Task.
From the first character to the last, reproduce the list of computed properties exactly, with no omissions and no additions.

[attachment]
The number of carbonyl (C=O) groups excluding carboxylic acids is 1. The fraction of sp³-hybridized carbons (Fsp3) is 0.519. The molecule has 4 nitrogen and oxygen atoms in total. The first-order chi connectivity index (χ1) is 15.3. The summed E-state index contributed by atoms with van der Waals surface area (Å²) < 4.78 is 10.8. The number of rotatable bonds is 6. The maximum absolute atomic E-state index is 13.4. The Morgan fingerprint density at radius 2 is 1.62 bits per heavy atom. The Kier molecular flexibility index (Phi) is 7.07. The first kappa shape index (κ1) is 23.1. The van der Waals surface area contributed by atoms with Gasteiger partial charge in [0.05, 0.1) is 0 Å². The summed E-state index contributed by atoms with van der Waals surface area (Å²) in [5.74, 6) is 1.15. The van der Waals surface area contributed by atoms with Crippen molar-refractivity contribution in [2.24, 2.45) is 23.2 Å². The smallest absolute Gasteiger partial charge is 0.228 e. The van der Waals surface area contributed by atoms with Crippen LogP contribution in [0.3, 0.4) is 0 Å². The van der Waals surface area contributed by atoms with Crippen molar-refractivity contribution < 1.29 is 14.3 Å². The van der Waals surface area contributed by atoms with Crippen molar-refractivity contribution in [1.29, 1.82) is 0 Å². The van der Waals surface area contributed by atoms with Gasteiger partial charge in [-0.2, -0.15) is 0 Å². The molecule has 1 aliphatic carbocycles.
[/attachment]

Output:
The number of carbonyl (C=O) groups excluding carboxylic acids is 1. The fraction of sp³-hybridized carbons (Fsp3) is 0.519. The molecule has 4 nitrogen and oxygen atoms in total. The first-order chi connectivity index (χ1) is 15.3. The summed E-state index contributed by atoms with van der Waals surface area (Å²) < 4.78 is 10.8. The number of rotatable bonds is 6. The maximum absolute atomic E-state index is 13.4. The Morgan fingerprint density at radius 2 is 1.62 bits per heavy atom. The Kier molecular flexibility index (Phi) is 7.07. The first kappa shape index (κ1) is 23.1. The van der Waals surface area contributed by atoms with Gasteiger partial charge in [0.05, 0.1) is 0 Å². The summed E-state index contributed by atoms with van der Waals surface area (Å²) in [5.74, 6) is 1.15. The van der Waals surface area contributed by atoms with Crippen molar-refractivity contribution in [2.24, 2.45) is 23.2 Å². The smallest absolute Gasteiger partial charge is 0.228 e. The van der Waals surface area contributed by atoms with Crippen LogP contribution in [0.3, 0.4) is 0 Å². The van der Waals surface area contributed by atoms with Crippen molar-refractivity contribution < 1.29 is 14.3 Å². The van der Waals surface area contributed by atoms with Crippen molar-refractivity contribution in [1.29, 1.82) is 0 Å². The van der Waals surface area contributed by atoms with Gasteiger partial charge in [-0.2, -0.15) is 0 Å². The molecule has 1 aliphatic carbocycles.